Mr Sellman said: “We are confident that alongside our market-leading range of innovative products and our design service, the expert knowledge offered by our new team will give our customers the most comprehensive service.”

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Nuaire advise on curing condensation – for good!

It’s at this time of year that poor ventilation is really obvious.  Streaming windows, lots of humidity and, for those that suffer the most, this could mean mould and dust mites in the home.

There are various ways to ventilate according to building regulations, from extract fans and passive stack to mechanical extract and MVHR (heat recovery). Yet, often overlooked is a ventilation strategy that sits under ‘alternative methods of ventilation’ - ‘PIV’ or Positive Input Ventilation.

PIV is the process in which fresh air is supplied by a fan located in the loft area into the upstairs landing area of a building, where air is tempered using the heat that naturally accumulates at the top of a house. It is then filtered and gently pushed into the home, causing positive pressurisation. By continuously supplying fresh, filtered and warm air this method displaces the damp, stale air that causes condensation, which escapes via natural leakage points. As a result, indoor air quality, and health, is improved.

The same PIV principle can also be applied in apartments and flats where a wall mounted unit delivers the air into a central corridor.

PIV was developed by Nuaire in the 1970s in conjunction with the North Eastern Gas Board, which was seeking a low cost solution to clear condensation and humidity caused by sealed up chimneys and modern central heating systems.

Wendy Thomas, Residential Product Manager at Nuaire, said: “People do not appreciate that bathing, cooking, washing and drying clothes creates up to four pints of moisture in the home per person per day. There’s no way to see this moisture until it clings and condenses on to colder surfaces – such as windows. This moisture can encourage mould and mites, which can trigger allergic conditions, such as eczema, conjunctivitis, rhinitis and even asthma.

“Positive Input Ventilation systems are proven to be quiet, energy efficient and shown to significantly improve indoor air quality with incoming air that is controlled and filtered.”

By filtering the air that enters the home, the process can reduce the overall maintenance costs of a property by protecting the fabrics and materials in a home. PIV is also a known method that can help reduce high levels of Radon gas within homes in affected areas.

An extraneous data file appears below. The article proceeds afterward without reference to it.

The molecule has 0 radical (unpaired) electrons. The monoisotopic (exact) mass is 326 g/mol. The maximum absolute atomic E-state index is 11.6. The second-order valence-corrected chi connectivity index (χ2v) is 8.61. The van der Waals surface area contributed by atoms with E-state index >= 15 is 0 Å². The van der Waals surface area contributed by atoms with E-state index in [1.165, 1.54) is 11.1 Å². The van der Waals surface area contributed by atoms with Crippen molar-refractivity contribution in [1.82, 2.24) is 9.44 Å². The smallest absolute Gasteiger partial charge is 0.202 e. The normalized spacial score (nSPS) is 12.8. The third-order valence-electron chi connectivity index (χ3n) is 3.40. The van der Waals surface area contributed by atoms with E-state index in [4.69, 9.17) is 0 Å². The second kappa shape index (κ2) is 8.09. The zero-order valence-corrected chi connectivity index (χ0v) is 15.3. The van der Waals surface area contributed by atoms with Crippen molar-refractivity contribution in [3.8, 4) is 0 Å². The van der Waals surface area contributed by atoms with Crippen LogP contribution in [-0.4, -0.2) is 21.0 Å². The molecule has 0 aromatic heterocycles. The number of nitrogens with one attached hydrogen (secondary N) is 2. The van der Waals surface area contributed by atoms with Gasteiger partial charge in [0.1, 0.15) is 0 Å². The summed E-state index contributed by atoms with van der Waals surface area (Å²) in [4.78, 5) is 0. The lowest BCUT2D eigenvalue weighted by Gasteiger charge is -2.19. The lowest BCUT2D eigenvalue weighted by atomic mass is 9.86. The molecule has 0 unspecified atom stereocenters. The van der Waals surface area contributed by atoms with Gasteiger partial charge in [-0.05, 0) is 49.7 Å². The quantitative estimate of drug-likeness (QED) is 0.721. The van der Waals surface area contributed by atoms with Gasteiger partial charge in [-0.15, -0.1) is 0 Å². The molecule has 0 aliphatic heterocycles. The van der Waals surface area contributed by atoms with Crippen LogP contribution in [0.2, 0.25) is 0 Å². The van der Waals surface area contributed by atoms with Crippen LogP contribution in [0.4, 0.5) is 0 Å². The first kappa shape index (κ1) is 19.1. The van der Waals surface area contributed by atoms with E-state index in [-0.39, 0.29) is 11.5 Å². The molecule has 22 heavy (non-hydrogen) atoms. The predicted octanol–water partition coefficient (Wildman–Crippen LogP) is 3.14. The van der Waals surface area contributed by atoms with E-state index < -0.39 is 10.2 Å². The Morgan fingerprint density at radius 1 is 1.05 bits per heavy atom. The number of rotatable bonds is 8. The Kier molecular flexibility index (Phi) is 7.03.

Positive Input Ventilation is ideally suited to repairs and maintenance, yet is also gaining popularity in new build homes. So, if you are dealing with steaming windows, mould, radon gas or just considering all ventilation strategies, don’t forget about PIV.

For more information about PIV, and products visit our Condensation pages.

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Nuaire Unveils The Next Step In Carbon Filtration

As many as 40,000 deaths each year are being caused by exposure to air pollution, and rising Nitrogen Dioxide (NO2) and Particular Matter (PM10 and PM2.5) from traffic fumes are the major culprit.

Nuaire unveils a new range of carbon filters to help protect homeowners from rising air pollution levels in our traffic-congested towns and cities. The IAQBOX takes air purification to the next level, offering the highest levels of filtration and the lowest resistance of any system on the market. And while the range sets a new benchmark, it offers competitive pricing.

IAQBOX removes 99.5% of NO2 from the air, as verified by the BRE, making it the most effective system available. IAQBOX also removes chemicals produced through industrial processes and burning fossil fuels, as well as filtering out strong odours.

Nuaire’s carbon filter range has optional PM10 and PM2.5 pre-filters that ensure up to 95% of harmful particulate matter is removed from the intake air, with the G4 filters inside Nuaire’s MVHR system acting as a third barrier to airborne particles. This pre-filtering technology not only safeguards the health of the homeowner, but prevents build-up of harmful materials inside the MVHR system so it operates more effectively for longer.

Uniquely, the carbon ‘media’ is held in one block rather than a row of individual filters, which makes removal and replacement quicker and easier. Nuaire can guarantee a four-year lifespan for its filters, so maintenance is minimal.